Israeli and Palestinian women lead peace talk at AlverniaDate: 3/12/2010
Since its inception in 2003, Creativity for Peace (a New Mexico nonprofit organization with operations in Israel and the Palestinian Territories) has brought 146 girls, ages 15-17, of Jewish, Muslim, and Christian faiths from Israel and Palestine to the United States for a summer camp program about peacemaking, using facilitated dialogue, art-making, field trips, and social time.
On Wednesday, March 10, Alvernia’s Holleran Center for Community Engagement, the Jewish Federation of Reading, the Islamic Center of Reading, and the Reading Berks Conference of Churches came together to bring three young Creativity for Peace speakers to campus as part of Alvernia’s popular Lecture Series.
During the event, Israeli May Freed (21) sat shoulder-to-shoulder with Palestinians Amira Said (22) and Fairooz Abadi (21) to discuss what it has been like to live in war-torn Israel and Palestine.
They bowed their heads as Dottie Indyke, Executive Director of Creativity for Peace (CP), told the audience that girls participating in the CP camp do not start out as peacemakers. “Like today’s panelists, these girls come to camp because they have been affected by violence. They’re mad, and are looking for an opportunity to tell ‘the other side’ how much they hate each other,” she explained. Camp participants (all girls) are half Palestinian and half Israeli. They live together for three weeks, learning to talk and listen to their “enemies” about their fear, suffering, and loss. By the end of the three-week program, the girls begin to see that people are suffering on both sides of the conflict.
Amira Said, a Palestinian from the West Bank city of Jenin, explained that she felt like she “lived in a jail.” The Israeli army would make her family leave her home in the middle of the night, or impose curfews that forced them to stay indoors for months at a time. In 2001, her father died trying to get to a hospital after being held up at an Israeli checkpoint. “I hated the word ‘Israeli,’” she said. “I hated each person in this country.” After taking a moment to collect herself, she began to speak of her experience with the Creativity for Peace camp. “I came to camp just to tell [the Israelis] how much I hate them and how much they changed my life.”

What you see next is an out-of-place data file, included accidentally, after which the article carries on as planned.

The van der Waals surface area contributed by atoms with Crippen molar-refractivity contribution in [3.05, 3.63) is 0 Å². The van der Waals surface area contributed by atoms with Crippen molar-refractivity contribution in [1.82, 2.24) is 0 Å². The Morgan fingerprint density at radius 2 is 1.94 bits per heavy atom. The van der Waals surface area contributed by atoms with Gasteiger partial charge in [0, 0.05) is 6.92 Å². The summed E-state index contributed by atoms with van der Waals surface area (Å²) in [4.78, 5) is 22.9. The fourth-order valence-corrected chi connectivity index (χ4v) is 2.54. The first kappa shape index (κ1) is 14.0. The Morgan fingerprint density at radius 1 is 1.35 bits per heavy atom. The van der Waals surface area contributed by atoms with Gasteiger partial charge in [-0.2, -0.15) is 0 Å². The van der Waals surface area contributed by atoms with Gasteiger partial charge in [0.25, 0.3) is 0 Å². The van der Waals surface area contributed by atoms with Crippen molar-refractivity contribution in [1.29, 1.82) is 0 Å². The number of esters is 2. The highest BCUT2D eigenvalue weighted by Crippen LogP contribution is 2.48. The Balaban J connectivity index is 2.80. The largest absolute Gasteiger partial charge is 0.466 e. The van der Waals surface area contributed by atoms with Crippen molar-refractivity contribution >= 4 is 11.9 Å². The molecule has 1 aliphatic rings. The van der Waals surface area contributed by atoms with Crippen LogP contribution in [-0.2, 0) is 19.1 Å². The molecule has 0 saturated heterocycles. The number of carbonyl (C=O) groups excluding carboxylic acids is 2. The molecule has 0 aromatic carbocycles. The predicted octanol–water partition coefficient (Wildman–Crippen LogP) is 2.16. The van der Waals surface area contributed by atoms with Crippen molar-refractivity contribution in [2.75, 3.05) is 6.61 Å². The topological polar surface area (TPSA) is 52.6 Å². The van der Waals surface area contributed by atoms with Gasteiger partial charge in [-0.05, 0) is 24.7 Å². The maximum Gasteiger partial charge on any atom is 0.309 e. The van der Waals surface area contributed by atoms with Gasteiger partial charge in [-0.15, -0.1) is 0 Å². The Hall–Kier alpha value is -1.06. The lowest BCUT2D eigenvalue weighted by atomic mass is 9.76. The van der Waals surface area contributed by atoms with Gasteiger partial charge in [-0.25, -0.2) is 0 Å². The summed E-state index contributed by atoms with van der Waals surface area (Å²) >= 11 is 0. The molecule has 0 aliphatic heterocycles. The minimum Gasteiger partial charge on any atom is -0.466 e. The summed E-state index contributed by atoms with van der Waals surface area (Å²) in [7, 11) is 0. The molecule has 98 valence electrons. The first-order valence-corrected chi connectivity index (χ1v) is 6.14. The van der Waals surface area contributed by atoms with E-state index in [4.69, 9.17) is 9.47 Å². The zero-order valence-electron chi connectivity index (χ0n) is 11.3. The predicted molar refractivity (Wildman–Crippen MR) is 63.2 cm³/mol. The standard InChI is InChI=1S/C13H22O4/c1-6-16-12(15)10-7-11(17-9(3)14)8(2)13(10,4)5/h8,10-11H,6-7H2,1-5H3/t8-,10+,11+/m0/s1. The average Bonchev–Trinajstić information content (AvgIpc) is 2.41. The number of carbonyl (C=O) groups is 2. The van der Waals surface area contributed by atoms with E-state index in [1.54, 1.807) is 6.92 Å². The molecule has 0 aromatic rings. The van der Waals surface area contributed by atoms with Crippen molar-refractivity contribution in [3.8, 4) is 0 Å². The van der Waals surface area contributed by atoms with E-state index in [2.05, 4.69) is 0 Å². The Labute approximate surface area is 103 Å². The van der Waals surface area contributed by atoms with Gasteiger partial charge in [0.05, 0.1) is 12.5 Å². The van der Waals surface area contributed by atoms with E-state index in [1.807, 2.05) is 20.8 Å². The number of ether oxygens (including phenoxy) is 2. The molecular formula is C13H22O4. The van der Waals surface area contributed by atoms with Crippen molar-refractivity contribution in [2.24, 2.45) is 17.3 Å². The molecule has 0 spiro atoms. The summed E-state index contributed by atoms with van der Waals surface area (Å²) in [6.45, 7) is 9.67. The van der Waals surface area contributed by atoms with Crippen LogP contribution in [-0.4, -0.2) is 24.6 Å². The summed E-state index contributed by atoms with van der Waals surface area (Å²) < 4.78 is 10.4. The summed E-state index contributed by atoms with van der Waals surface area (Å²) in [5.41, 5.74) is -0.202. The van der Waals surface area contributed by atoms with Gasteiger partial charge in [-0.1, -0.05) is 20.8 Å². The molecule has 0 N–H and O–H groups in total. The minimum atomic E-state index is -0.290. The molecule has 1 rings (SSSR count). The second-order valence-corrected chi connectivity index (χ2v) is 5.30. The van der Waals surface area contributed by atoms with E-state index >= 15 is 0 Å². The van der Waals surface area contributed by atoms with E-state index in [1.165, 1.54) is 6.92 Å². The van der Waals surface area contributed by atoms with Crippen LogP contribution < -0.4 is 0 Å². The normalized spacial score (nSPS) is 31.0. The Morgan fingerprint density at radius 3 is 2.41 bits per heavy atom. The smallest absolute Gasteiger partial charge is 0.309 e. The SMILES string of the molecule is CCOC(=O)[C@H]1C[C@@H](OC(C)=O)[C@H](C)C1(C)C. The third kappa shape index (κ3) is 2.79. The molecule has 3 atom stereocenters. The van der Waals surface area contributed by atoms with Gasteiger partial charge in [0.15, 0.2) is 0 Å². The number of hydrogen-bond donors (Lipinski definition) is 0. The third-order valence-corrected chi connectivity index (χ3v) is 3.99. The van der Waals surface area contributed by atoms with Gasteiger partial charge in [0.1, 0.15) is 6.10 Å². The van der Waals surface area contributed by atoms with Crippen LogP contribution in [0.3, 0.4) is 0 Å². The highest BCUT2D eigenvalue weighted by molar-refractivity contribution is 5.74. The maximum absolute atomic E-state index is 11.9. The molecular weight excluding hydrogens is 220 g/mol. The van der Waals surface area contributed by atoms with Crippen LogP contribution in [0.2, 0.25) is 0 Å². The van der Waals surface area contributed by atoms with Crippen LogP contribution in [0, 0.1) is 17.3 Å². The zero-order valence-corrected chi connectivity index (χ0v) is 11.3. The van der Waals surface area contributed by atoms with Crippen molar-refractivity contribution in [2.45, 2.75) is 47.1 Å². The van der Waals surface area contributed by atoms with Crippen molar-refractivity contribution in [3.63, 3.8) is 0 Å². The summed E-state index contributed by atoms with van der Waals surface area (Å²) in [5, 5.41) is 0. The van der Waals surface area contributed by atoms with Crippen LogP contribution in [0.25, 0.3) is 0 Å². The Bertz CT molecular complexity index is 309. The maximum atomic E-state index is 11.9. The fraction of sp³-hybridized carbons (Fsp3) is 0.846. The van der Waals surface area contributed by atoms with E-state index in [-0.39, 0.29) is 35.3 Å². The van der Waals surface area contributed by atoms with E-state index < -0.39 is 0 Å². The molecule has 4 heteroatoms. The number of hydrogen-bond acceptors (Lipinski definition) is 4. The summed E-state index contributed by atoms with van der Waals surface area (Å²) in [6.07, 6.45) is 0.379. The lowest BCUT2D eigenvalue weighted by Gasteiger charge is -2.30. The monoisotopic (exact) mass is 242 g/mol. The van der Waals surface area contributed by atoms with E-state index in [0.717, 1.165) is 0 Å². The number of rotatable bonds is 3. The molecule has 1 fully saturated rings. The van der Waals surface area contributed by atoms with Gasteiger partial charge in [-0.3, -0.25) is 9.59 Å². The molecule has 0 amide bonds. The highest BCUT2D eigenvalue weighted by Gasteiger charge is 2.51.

“It was really hard for me to meet them in the beginning,” she said. “But when we started to dialogue, I told them about all my pain, all my suffering—and I really felt different.”
Sitting next to her as she talked was May Freed, a Jewish girl from Kahal, Israel. After camp, May refused to go into the Israeli army—a very unpopular decision in her country—and one that often leads to jail. “When May refused to go into the Israeli army, it really changed me,” said Amira. “When I hear that the [campers from Israel] don’t agree with what their army is doing, it really makes me feel very good.”
Three weeks in camp and one brave decision by an “enemy Israeli” made a difference for Amira. “So now I choose not to hate them,” she said. “I choose to meet them. Living together at camp, I discovered that both sides are hurting and that both sides are victims. Through the camp, we are changing ourselves, and we are changing the community. People will hear our voice and see that the solution is in peace, not with violence and killing. I’ve had enough of the killing and pain and suffering. We need to live side-by-side—one country for two nations.”